I played it safe by taking small cuts each time on the first mouthpiece, instead of trusting my calculations. You can always take more off, but you can't easily add it back on. Even working freehand, my training in machine shop stuff stood me in good stead, and the cuts were easy enough to work through without any haggling of the trim line.

The final cut took off just about what I had originally estimated, thereby bringing theory and experiment neatly together at the end of the process. Then, it was cut the other two to length and - voil谩 - a perfect final result.
 

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Discussion Starter #17
very interesting indeed......... but I was reflecting on this matter today, and please, correct me if I am wrong.....this is the situation as I see it....if I put the mouthpiece where it should be from a visual point of view on the cork I am too sharp of almost half a tone, I should back off approximately at the end of the neck to play in tune....but it is obviously impossible because the mouthpiece would fall off this way......
Ok, if I cut the mouthpiece wouldn't I be sharper than I actually wan to be?:? :? :? . I should (I think) leghten the mouthpiece if I could....Iam very puzzled!:shock:
 

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Yes, you need to go the other way. However, I'd try other mouthpieces before I start either adding or subtracting from the instrument length.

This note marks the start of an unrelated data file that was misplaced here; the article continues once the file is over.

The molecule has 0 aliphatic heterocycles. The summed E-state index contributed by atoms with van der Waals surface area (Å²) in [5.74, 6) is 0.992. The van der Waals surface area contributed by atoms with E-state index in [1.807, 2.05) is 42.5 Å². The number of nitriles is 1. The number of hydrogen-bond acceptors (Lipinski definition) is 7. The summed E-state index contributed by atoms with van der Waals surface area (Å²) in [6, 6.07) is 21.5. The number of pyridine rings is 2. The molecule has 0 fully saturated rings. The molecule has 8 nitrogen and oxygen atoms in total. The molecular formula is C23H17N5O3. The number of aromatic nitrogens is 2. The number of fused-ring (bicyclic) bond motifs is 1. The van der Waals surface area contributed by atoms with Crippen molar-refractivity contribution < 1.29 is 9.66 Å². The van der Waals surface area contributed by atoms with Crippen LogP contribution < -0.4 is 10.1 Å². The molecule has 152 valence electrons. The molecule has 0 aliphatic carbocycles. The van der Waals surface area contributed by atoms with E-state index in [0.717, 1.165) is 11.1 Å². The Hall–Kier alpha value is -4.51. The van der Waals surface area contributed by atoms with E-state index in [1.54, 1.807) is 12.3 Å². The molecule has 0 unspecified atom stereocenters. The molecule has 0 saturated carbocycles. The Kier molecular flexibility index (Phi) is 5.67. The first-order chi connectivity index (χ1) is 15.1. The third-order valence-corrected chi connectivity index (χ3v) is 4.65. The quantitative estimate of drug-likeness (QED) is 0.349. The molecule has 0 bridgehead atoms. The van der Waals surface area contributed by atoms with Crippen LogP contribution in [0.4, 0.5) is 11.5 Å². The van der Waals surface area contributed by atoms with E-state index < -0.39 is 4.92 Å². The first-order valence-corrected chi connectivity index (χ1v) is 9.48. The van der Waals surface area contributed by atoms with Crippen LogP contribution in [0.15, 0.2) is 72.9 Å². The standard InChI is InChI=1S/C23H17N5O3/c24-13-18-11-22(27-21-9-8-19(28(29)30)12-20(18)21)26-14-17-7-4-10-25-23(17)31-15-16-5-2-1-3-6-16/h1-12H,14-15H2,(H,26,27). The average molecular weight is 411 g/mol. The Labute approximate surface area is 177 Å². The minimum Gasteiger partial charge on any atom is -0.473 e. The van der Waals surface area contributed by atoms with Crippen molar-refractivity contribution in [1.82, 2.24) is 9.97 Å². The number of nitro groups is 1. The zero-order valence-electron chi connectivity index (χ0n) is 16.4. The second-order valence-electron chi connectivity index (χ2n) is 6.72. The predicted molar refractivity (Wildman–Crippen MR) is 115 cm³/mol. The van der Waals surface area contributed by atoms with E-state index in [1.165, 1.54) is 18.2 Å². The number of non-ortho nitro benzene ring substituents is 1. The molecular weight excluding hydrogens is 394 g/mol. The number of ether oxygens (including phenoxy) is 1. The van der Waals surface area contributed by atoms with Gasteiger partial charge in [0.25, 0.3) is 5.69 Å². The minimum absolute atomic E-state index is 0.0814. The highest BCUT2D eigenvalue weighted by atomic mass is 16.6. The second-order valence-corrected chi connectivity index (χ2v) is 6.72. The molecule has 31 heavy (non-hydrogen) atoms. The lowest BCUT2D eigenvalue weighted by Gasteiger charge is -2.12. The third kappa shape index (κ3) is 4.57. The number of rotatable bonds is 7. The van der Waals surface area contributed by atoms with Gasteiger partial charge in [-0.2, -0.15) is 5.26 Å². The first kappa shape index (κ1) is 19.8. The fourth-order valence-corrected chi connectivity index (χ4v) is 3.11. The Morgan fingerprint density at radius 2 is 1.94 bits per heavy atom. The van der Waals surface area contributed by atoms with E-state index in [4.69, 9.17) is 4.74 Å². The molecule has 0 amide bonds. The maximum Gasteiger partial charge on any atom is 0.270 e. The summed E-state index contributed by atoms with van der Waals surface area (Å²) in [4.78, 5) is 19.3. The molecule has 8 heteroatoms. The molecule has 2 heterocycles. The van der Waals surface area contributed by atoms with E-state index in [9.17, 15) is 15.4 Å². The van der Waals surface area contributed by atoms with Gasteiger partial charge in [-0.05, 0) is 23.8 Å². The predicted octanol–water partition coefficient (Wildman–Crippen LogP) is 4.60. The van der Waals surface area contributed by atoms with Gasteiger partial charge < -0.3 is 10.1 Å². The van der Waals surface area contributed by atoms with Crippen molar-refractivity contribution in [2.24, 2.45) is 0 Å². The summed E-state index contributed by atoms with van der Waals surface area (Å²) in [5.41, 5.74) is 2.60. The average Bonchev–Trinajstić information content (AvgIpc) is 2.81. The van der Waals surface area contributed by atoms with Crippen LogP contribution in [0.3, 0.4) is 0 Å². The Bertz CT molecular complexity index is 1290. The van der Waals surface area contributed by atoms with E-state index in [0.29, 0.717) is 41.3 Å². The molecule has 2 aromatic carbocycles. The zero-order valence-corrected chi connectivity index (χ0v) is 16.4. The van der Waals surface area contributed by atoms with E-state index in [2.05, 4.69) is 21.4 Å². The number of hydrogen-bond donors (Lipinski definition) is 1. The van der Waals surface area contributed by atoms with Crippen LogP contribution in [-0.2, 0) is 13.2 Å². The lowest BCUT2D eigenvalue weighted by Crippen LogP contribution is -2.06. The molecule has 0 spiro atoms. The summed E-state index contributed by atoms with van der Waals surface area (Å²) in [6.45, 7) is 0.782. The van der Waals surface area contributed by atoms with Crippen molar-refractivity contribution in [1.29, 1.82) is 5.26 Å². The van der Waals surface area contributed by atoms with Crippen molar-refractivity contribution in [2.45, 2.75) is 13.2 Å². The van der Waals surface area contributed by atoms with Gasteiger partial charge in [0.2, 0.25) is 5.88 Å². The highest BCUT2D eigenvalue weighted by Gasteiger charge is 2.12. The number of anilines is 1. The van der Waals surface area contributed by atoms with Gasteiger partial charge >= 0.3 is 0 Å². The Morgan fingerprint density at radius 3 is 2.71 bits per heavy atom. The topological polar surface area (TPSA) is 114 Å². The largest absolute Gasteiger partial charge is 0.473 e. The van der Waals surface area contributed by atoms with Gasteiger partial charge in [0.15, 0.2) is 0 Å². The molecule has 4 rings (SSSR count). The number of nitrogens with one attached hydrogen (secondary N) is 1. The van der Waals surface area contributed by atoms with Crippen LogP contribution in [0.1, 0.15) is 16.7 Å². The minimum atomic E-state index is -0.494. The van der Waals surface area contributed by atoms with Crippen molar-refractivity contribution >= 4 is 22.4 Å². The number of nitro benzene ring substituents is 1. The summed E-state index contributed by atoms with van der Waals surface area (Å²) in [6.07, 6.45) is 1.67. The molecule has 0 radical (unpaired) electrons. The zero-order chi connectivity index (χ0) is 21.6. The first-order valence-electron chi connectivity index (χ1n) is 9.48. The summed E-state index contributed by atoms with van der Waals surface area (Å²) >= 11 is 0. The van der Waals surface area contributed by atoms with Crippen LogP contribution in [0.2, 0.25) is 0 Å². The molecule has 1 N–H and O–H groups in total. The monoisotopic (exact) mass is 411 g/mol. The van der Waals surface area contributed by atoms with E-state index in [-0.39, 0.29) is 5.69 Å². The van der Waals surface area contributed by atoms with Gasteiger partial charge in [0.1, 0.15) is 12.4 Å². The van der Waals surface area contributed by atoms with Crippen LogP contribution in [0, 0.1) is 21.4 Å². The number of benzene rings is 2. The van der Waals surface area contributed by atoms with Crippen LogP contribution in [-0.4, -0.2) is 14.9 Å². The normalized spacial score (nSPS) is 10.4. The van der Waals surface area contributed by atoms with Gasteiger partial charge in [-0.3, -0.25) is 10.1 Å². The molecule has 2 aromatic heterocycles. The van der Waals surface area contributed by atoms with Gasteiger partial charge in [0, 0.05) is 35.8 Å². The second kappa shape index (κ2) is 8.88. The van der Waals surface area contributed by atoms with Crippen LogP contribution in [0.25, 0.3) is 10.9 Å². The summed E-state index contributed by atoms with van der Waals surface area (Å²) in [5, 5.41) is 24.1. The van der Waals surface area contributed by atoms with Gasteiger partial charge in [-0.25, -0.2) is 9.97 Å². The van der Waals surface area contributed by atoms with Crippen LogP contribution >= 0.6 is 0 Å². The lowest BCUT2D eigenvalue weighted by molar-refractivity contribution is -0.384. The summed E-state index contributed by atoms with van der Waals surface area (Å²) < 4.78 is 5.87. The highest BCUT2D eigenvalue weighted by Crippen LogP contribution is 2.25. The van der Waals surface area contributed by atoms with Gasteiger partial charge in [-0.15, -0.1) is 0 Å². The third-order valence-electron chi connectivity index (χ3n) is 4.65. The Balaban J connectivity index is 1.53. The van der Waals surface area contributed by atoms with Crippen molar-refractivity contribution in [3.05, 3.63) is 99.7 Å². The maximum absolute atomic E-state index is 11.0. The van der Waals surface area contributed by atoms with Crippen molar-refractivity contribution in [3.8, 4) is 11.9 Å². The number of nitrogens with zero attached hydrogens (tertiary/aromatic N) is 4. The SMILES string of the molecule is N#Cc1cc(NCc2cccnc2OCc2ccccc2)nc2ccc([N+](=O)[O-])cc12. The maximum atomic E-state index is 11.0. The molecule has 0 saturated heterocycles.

The older vintage horns (those from Conn and the stenciled companies) work better intonation wise with the correct mouthpiece. As these are relatively uncommon to find these days, I would first obtain a "stock" (for Conn horns if that is the brand under consideration) and try playing it with same. If it corrects the intonation problem, then I would convert over to the appropriate style of mouthpiece.

My artist level Conn alto from the 1920's does not play well with metal mouthpieces of the modern day, but works just fine with a "stubby" one that's period appropriate.
 

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Discussion Starter #19
I too thought this to be the best course of action to undertake. I am going to look for some sort of ebonite mouthpiece tomorrow, the ideal thing would be a really old monster, but I don't know if I can find one. I have found many vintage mouthpieces in antique shops (it is amazing what you can find n these...)but never a Baritone since Baritones vintage or not aren't all that common altogether. Thanks!

P.s. My Horn looks like a Conn Wonder improved of 1920 but the Pan american stencil version.....